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Cleaning up neighborhoods will help improve Detroit's schools

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  • Charles C. Primas
    Monday, June 1, 2009 Cleaning up neighborhoods will help improve Detroit s schools Durene Brown By law, schools are not the business of the city ombudsman or
    Message 1 of 1 , Jun 1, 2009
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      Monday, June 1, 2009

      Cleaning up neighborhoods will help improve Detroit's schools

      Durene Brown

      By law, schools are not the business of the city ombudsman or the city government. The Detroit Public Schools district is a separate governmental entity. However, there is a role for the city to play because the Detroit Public Schools are located in Detroit neighborhoods where our children live.

      For the past three years, the No. 1 complaint has been vacant and dangerous properties and illegal dumping.

      There are complaints from single mothers worried about wild dogs breeding and occupying vacant properties, scaring their children. The mothers then call their children in from play early because there are no street lights. Retirees complain they have time to watch squatters, copper strippers, flashers, street walkers and dealers, but shift changes and lack of staff are the responses to their 9-1-1 calls.

      Children and students are spending their developmental years in these remnants of neighborhoods. Girls push a Barbie in her hot pink convertible in front of charred buildings. Boys play basketball alongside discarded tires, mattresses and sofas where vacant houses serve as landmarks.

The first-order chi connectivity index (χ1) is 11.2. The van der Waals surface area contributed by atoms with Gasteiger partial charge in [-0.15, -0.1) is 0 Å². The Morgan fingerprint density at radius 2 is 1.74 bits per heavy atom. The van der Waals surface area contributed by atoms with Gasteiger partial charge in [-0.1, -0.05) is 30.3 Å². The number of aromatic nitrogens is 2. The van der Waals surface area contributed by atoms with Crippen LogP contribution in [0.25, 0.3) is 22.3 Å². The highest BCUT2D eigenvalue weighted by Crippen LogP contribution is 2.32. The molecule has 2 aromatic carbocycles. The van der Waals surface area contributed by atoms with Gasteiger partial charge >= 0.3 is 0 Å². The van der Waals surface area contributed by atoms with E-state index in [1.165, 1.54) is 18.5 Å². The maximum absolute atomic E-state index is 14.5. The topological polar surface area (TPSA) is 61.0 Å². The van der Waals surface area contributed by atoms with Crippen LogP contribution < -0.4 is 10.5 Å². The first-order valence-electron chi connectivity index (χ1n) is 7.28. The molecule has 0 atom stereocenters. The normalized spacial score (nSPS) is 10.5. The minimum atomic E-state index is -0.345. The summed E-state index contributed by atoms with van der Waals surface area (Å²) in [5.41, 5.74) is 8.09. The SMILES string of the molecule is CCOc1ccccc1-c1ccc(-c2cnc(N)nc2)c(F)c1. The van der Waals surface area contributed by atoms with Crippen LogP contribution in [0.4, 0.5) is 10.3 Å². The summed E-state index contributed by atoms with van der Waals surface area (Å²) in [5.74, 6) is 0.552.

No one cares. No one puts two and two together: Why do we expect our children to prosper in a God-forbidden environment?

      I'm sure that Detroit school Emergency Financial Manager Robert Bobb used his wealth of experience to make informed decisions in an effort to change the depressing statistics on attendance, truancy, performance,and graduation rates. However, there is a gaping hole in the plan to rescue our children through education.

      Any attempt to improve their futures without improving their environment is like spinning wheels on school buses on a snow day.

      Durene Brown is Detroit's city ombudsman.

       
       
       
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      Regards,

      Charles C. Primas

      WWW.CHARLESPRIMAS. COM
      WWW.DETROITBUSINESS TODAY.NET

      "Heaven never helps the man who will not act." -Sophocles
       
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